José María Sicilia

Early in his career José María Sicilia painted several series of monochrome paintings, as well as numerous canvases in which isolated images floated on backgrounds spotted with white. Later he started using wax as well as paint, and he has continued to use both materials, never abandoning traditional pictorial techniques though at times he may seem to want to conceal them, burying oil paint and watercolor beneath layers of wax that act like translucent curtains through which one can only glimpse the underlying imagery.

In this exhibition, four different series of works were grouped together in corresponding spaces of the gallery. At the end of the space 80 small-format pieces formed a large rectangle on the wall. These consisted of photocopied pages of the 16th-century Jaén manuscript of the Cántico espiritual (Spiritual canticle), written by Spain’s mystical poet, Saint John of the Cross. Sicilia drenched the photocopies in hot wax, which imprisoned all manner of insects as it solidified. At first one links the use of wax in this piece with the symbolism commonly associated with bees—labor and by extension the work of the artist—but Sicilia’s use of wax inevitably also summons the transitoriness of this material’s ability to change states.

The series “Vétheuil,” 1994—whose name refers to Claude Monet’s place of residence between 1878 and 1881, as well as the title of a number of his landscapes—is a sequence of framed, at times oddly shaped canvases containing simple red and white geometric forms. The flawless surfaces and clean edges in these pieces contrasted with the ancient, barely decipherable writing and wrinkled surfaces in the “Cántico espiritual” pieces. Here Sicilia poured the wax very carefully, creating sharp divisions between the areas of red and white wax and leaving only small imperfections along the edges. The title of this series perhaps alludes to the way that Monet rendered light synonymous with color, just as the luminous wax serves as both color and material.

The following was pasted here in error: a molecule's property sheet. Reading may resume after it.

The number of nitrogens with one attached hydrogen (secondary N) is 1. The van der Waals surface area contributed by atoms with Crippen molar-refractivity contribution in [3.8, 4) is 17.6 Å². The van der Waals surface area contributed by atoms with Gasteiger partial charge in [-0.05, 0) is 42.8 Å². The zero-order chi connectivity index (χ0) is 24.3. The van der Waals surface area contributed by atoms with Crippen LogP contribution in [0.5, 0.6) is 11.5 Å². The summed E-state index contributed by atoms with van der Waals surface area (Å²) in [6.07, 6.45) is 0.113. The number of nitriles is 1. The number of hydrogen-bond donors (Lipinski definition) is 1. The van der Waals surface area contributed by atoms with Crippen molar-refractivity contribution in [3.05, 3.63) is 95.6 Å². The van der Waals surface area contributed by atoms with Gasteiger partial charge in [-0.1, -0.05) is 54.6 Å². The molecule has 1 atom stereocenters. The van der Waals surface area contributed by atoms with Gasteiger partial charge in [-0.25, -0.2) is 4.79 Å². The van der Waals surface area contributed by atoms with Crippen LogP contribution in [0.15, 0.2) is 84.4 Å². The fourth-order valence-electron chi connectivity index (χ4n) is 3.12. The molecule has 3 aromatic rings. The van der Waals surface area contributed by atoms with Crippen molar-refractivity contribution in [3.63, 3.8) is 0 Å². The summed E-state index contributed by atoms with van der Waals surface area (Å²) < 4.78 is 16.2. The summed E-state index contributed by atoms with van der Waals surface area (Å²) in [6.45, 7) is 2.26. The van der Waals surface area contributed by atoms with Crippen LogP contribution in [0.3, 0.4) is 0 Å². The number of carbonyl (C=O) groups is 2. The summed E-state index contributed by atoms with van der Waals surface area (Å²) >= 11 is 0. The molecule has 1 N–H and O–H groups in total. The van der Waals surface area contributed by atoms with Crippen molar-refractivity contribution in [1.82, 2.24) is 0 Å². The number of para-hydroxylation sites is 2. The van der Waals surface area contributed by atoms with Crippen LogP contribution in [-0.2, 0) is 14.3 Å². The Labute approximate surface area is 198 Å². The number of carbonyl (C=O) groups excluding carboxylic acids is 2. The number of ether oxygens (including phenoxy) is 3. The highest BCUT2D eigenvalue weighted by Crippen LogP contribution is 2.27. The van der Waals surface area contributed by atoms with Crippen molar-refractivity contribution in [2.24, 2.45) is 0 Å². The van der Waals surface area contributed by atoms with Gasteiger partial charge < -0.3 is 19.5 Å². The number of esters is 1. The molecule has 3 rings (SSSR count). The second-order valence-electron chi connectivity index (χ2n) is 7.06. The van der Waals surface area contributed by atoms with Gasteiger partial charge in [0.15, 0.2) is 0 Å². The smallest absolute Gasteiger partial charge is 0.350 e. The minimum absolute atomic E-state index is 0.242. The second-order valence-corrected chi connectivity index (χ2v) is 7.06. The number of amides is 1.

Whereas “Vétheuil” uses sections of solidified wax to stand in for carefully composed areas of painted color, “Monttonnerre” (Mount-thunder, 1995), represents a return to a more random working method. In creating these works Sicilia daubed uneven spots of black oil paint onto an iridescent sea of congealed white wax, the dark marks resembling burns that might be left by a flame brushing against the surface. In certain areas the wax drifts off into irregular, relieflike surfaces, and the artist has included a few painted moths, recalling works by the Russian artist Aleksandr Mareev, who has also created monochrome paintings with moths appearing on their surfaces.

Finally, the show included a work from the series entitled “Colmenas” (Beehives), which incorporates fragments of a honeycomb Sicilia found; sketches of bees alternate with real ones on a large, clear wax surface that resembles a large landscape with its various textures and reliefs. Throughout both this show and Sicilia’s years of experimentation with wax and paint, what remains constant is a melancholy investigation of light’s expressive possibilities.

Menene Gras Balaguer

Translated from the Spanish by Vincent Martin.